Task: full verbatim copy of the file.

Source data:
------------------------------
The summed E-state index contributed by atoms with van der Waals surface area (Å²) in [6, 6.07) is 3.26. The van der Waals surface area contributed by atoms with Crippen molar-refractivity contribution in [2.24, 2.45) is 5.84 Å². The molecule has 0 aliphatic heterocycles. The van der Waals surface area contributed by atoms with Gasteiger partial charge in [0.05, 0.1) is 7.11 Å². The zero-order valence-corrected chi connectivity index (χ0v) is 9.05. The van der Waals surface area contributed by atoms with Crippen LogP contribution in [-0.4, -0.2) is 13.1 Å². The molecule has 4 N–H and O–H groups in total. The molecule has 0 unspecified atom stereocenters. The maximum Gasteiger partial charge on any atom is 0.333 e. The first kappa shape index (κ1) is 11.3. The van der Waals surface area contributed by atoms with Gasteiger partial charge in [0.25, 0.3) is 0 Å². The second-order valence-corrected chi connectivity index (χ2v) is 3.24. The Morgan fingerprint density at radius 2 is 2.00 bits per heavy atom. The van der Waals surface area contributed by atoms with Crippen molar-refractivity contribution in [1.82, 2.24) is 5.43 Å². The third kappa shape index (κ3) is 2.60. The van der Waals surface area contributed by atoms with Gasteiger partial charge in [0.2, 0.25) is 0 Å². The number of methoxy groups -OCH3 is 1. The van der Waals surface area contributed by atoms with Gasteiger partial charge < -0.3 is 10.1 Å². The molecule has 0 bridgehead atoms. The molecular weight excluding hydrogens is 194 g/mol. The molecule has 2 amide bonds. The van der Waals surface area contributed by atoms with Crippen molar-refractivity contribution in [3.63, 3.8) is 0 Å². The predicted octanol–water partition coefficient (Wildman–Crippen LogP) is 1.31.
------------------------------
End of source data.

The summed E-state index contributed by atoms with van der Waals surface area (Å²) in [6, 6.07) is 3.26. The van der Waals surface area contributed by atoms with Crippen molar-refractivity contribution in [2.24, 2.45) is 5.84 Å². The molecule has 0 aliphatic heterocycles. The van der Waals surface area contributed by atoms with Gasteiger partial charge in [0.05, 0.1) is 7.11 Å². The zero-order valence-corrected chi connectivity index (χ0v) is 9.05. The van der Waals surface area contributed by atoms with Crippen LogP contribution in [-0.4, -0.2) is 13.1 Å². The molecule has 4 N–H and O–H groups in total. The molecule has 0 unspecified atom stereocenters. The maximum Gasteiger partial charge on any atom is 0.333 e. The first kappa shape index (κ1) is 11.3. The van der Waals surface area contributed by atoms with Gasteiger partial charge in [0.25, 0.3) is 0 Å². The second-order valence-corrected chi connectivity index (χ2v) is 3.24. The Morgan fingerprint density at radius 2 is 2.00 bits per heavy atom. The van der Waals surface area contributed by atoms with Crippen molar-refractivity contribution in [1.82, 2.24) is 5.43 Å². The third kappa shape index (κ3) is 2.60. The van der Waals surface area contributed by atoms with Gasteiger partial charge in [0.2, 0.25) is 0 Å². The number of methoxy groups -OCH3 is 1. The van der Waals surface area contributed by atoms with Gasteiger partial charge < -0.3 is 10.1 Å². The molecule has 0 bridgehead atoms. The molecular weight excluding hydrogens is 194 g/mol. The molecule has 2 amide bonds. The van der Waals surface area contributed by atoms with Crippen molar-refractivity contribution in [3.63, 3.8) is 0 Å². The predicted octanol–water partition coefficient (Wildman–Crippen LogP) is 1.31.